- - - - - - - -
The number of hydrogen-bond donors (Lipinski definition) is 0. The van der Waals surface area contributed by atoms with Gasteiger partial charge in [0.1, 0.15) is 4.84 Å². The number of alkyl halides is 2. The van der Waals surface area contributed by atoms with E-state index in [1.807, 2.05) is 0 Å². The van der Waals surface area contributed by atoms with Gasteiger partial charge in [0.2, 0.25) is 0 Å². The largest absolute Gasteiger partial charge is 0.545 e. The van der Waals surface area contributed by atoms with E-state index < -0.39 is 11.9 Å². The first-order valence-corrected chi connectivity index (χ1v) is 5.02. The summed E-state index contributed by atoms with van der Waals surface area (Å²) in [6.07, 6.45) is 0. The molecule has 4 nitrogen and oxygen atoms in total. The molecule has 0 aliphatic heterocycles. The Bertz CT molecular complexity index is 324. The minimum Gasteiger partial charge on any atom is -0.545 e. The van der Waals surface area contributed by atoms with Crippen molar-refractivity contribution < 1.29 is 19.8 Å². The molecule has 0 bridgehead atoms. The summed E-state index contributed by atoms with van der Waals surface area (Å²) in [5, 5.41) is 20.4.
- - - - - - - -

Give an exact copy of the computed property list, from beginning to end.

The number of hydrogen-bond donors (Lipinski definition) is 0. The van der Waals surface area contributed by atoms with Gasteiger partial charge in [0.1, 0.15) is 4.84 Å². The number of alkyl halides is 2. The van der Waals surface area contributed by atoms with E-state index in [1.807, 2.05) is 0 Å². The van der Waals surface area contributed by atoms with Gasteiger partial charge in [0.2, 0.25) is 0 Å². The largest absolute Gasteiger partial charge is 0.545 e. The van der Waals surface area contributed by atoms with E-state index < -0.39 is 11.9 Å². The first-order valence-corrected chi connectivity index (χ1v) is 5.02. The summed E-state index contributed by atoms with van der Waals surface area (Å²) in [6.07, 6.45) is 0. The molecule has 4 nitrogen and oxygen atoms in total. The molecule has 0 aliphatic heterocycles. The Bertz CT molecular complexity index is 324. The minimum Gasteiger partial charge on any atom is -0.545 e. The van der Waals surface area contributed by atoms with Crippen molar-refractivity contribution < 1.29 is 19.8 Å². The molecule has 0 bridgehead atoms. The summed E-state index contributed by atoms with van der Waals surface area (Å²) in [5, 5.41) is 20.4.